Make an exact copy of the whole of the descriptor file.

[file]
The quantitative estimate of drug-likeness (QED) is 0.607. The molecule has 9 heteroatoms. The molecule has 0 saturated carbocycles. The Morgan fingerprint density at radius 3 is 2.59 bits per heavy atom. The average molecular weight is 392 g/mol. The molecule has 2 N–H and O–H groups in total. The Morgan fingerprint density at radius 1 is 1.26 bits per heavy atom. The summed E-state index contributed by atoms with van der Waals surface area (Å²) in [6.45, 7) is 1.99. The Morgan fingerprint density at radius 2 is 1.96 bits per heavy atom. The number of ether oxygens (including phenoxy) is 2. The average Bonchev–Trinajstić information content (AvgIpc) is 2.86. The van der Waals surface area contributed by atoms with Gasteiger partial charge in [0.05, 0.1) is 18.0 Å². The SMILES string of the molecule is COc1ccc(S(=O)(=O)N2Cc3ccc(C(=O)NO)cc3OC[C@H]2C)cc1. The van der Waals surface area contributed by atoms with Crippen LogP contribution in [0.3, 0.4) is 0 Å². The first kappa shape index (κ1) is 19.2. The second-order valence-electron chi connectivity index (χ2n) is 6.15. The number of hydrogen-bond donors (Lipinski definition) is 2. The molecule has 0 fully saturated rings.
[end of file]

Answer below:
The quantitative estimate of drug-likeness (QED) is 0.607. The molecule has 9 heteroatoms. The molecule has 0 saturated carbocycles. The Morgan fingerprint density at radius 3 is 2.59 bits per heavy atom. The average molecular weight is 392 g/mol. The molecule has 2 N–H and O–H groups in total. The Morgan fingerprint density at radius 1 is 1.26 bits per heavy atom. The summed E-state index contributed by atoms with van der Waals surface area (Å²) in [6.45, 7) is 1.99. The Morgan fingerprint density at radius 2 is 1.96 bits per heavy atom. The number of ether oxygens (including phenoxy) is 2. The average Bonchev–Trinajstić information content (AvgIpc) is 2.86. The van der Waals surface area contributed by atoms with Gasteiger partial charge in [0.05, 0.1) is 18.0 Å². The SMILES string of the molecule is COc1ccc(S(=O)(=O)N2Cc3ccc(C(=O)NO)cc3OC[C@H]2C)cc1. The van der Waals surface area contributed by atoms with Crippen LogP contribution in [0.3, 0.4) is 0 Å². The first kappa shape index (κ1) is 19.2. The second-order valence-electron chi connectivity index (χ2n) is 6.15. The number of hydrogen-bond donors (Lipinski definition) is 2. The molecule has 0 fully saturated rings.